Top five states for upward mobility

The Opportunity Project (opportunityindex.org) calls itself a campaign to promote "access to the American Dream." Its state-by-state report ranks upward mobility. Instead of looking only at gross domestic product and poverty, the index weighs such things as household income, percentage of children in preschool, and crime. Here are 5 states that scored high in the Opportunity Project's report.

5.Nebraska (78.71)

In this file photo, corn detasslers work a field by an irrigation pivot, in Goehner, Neb. Nebraska gets high marks in economy and education, and its 4.3 percent unemployment rate is far below the national average. (Nati Harnik/AP/File)

Economy, 8; education, 7; community, 8. Low unemployment (4.3 percent) and high volunteerism (35 percent) lift its ranking. "Community" looks at civic engagement, volunteerism, and public safety, among other factors.

Vermont (79.4)

This file photo shows the Congregational Church sits at the top of Main Street in Middlebury, Vermont. The state has an exceptionally low crime rate and many primary-care providers, giving it a high "community" score. (Melanie Stetson Freeman /The Christian Science Monitor/File)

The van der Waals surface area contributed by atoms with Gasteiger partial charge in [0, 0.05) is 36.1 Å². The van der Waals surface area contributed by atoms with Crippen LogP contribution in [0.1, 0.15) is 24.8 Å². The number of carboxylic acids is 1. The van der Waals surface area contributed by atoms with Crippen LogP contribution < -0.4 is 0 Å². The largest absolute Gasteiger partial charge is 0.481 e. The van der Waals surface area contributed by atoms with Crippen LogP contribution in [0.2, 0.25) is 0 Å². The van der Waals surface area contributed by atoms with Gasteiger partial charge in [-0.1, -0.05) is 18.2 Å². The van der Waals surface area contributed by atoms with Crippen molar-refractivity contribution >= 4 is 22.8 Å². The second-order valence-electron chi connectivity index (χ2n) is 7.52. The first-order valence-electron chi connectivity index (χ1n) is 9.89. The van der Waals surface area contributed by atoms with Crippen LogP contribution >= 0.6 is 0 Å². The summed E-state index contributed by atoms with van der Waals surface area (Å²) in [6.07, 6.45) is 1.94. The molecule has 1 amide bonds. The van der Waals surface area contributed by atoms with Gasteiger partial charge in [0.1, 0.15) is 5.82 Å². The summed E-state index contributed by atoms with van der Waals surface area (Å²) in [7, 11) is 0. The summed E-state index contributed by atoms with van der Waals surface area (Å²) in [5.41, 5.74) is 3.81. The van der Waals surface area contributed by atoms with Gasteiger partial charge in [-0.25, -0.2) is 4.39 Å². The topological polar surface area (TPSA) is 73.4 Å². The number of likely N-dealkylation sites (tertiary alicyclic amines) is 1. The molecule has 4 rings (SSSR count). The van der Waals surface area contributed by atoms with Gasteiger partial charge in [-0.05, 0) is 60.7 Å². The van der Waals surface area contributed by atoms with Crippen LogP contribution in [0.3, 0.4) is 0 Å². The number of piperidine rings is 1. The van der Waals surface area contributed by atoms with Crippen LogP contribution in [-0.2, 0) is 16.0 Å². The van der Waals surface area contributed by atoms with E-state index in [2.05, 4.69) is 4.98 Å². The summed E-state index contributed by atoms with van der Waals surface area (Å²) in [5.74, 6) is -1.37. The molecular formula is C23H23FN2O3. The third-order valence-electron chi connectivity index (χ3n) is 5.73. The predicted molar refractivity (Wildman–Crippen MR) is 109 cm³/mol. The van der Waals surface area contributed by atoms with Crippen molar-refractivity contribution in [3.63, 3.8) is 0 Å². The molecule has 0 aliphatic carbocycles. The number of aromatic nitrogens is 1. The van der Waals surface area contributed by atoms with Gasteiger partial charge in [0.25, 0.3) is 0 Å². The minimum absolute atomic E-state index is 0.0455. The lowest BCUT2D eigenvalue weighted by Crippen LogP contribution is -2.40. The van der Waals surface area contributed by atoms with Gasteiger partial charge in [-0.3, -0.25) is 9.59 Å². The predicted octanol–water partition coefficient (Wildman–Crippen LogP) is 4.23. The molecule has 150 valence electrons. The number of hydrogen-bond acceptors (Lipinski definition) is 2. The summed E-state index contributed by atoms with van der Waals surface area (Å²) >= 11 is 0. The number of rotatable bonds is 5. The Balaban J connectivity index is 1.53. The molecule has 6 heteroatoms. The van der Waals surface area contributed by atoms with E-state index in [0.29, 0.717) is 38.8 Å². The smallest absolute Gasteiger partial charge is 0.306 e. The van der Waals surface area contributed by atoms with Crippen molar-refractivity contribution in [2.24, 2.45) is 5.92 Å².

Economy, 7; education, 6; community, 9. Low crime and many primary-care providers help explain its high "community" score.

Massachusetts (80.85)

In this file photo, a member of an American Legion Color Guard, center, carries an American flag during Veterans Day ceremonies in front of the Statehouse, in Boston. Owing partly to its large percentage of citizens with college degrees, Massachusetts has a high education score. (Steven Senne/AP/File)

 Economy, 8; education, 9; community, 7. High preschool enrollment (60 percent) and its many citizens with college degrees (nearly 39 percent) add to its "education" score.

Minnesota (81.21)

This file photo shows wild rice growing along the banks of Upper Whitefish Lake in Pine River, Minn. Minnesota boasts a low crime rate, about half the national average. (Melanie Stetson Freeman/The Christian Science Monitor/File)

Economy, 7; education, 8; community, 9. Low crime (about half the national average) and high volunteerism (10 percentage points higher than US average) boost its "community" score.

Connecticut (89.02)

In this file photo, students and others spend a fall afternoon on Yale University's Cross Campus in New Haven, Conn. Connecticut scored a perfect 10 out of 10 in education and fared well in the economy and community categories. (Bob Child/AP/File)

 Ranked high on economy (8 of 10), education (10) and "community" (8).